100× 15 μs INT 45 325 1.11 70 511 1.01 1.5
Figure 2.
 
Determination of ED50 for 10 repetitive exposures of 30 μs with the SEP pattern. (B) Posterior fundus as seen through the slit lamp under white light illumination 2 hours after irradiation. Reflections from the contact lens (r) partially obstruct the view in the center of the image. Six ophthalmoscopically visible marker lesions (M) have been placed in a grid for orientation. Test lesions were applied between marker lesions with increasing power from left to right. The corresponding regions of the fluorescein angiography (FLA) (A, C) are outlined by frames. Lesions in the left half of the image (corresponding to A) were not ophthalmoscopically visible. Absence of visible coagulation suggests selectivity in those lesions. Some lesions toward the right of the image (corresponding to C) were ophthalmoscopically visible. This onset of coagulation that is visible in slit lamp examination immediately after irradiation serves as the endpoint to determine the ophthalmoscopic ED50. Lesions become visible in fluorescein angiography (FLA) in those areas where RPE cells have been damaged due to irradiation. In the early phase of FLA separate individual hyperfluorescent lines can be distinguished (A, C). The onset of lesions that appear in FLA serves as the endpoint for determination of the angiographic ED50.
Figure 2.
 
Determination of ED50 for 10 repetitive exposures of 30 μs with the SEP pattern. (B) Posterior fundus as seen through the slit lamp under white light illumination 2 hours after irradiation. Reflections from the contact lens (r) partially obstruct the view in the center of the image. Six ophthalmoscopically visible marker lesions (M) have been placed in a grid for orientation. Test lesions were applied between marker lesions with increasing power from left to right. The corresponding regions of the fluorescein angiography (FLA) (A, C) are outlined by frames. Lesions in the left half of the image (corresponding to A) were not ophthalmoscopically visible. Absence of visible coagulation suggests selectivity in those lesions. Some lesions toward the right of the image (corresponding to C) were ophthalmoscopically visible. This onset of coagulation that is visible in slit lamp examination immediately after irradiation serves as the endpoint to determine the ophthalmoscopic ED50. Lesions become visible in fluorescein angiography (FLA) in those areas where RPE cells have been damaged due to irradiation. In the early phase of FLA separate individual hyperfluorescent lines can be distinguished (A, C). The onset of lesions that appear in FLA serves as the endpoint for determination of the angiographic ED50.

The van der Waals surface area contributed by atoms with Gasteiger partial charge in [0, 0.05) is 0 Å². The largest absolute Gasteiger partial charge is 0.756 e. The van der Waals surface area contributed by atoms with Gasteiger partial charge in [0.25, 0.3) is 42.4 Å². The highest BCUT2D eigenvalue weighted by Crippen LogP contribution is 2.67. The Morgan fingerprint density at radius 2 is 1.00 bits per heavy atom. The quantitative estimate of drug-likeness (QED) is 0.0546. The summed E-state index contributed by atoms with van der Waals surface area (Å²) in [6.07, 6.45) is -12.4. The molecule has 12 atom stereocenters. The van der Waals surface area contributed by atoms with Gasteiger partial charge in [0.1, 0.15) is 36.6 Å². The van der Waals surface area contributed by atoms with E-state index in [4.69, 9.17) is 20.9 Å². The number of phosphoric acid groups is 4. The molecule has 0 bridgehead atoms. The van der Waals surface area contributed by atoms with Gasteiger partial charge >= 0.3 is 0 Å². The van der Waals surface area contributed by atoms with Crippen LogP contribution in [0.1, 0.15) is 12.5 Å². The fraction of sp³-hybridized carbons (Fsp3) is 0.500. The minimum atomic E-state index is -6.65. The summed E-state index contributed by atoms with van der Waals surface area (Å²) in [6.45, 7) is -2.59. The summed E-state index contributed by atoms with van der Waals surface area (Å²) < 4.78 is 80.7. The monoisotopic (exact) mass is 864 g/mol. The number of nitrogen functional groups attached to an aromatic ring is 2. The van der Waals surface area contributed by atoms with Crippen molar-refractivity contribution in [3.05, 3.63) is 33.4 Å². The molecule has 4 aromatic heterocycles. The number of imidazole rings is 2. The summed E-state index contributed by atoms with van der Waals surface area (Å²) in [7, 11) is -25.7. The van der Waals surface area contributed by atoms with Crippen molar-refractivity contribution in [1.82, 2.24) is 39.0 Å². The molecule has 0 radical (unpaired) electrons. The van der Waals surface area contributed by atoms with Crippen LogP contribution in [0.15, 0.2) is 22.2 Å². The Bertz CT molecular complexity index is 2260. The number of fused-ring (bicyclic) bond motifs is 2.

Figure 3.
 
Angiographic (•) and ophthalmoscopic (X) damage probability as a function of power for 10 repetitions of the SEP scan pattern at various exposure times. Exposure time increases from top to bottom. All graphs are at the same scale, with the right end of the x-axis corresponding to the maximum available power on the cornea. Heavy lines with symbols: pooled dose responses from all lesions for each parameter; dashed and dotted lines: corresponding dose–response from individual eyes. The power necessary to cause angiographic damage decreases with exposure time up to 30 μs. For exposure times longer than 30 μs, further decrease of threshold power becomes insignificant as heat diffusion increases. For up to 15-μs exposure time, visible coagulation of photoreceptors was not achieved. Ophthalmoscopic threshold was first reached using 30 μs. The width of the therapeutic window (TW; ophthalmoscopic ED15/angiographic ED85) decreases with exposure time from 3.3 with 30-μs exposures to 1.6 with 75-μs exposures. Slopes of probability functions from individual eyes, defined as ED85/ED50 are, with one exception, always smaller than 1.1 for both angiographic and ophthalmoscopic dose responses, indicating a steep, step-like response. The slopes of pooled probability are consistently ∼1.1, indicating little variation between the duplicate measurements.
Figure 3.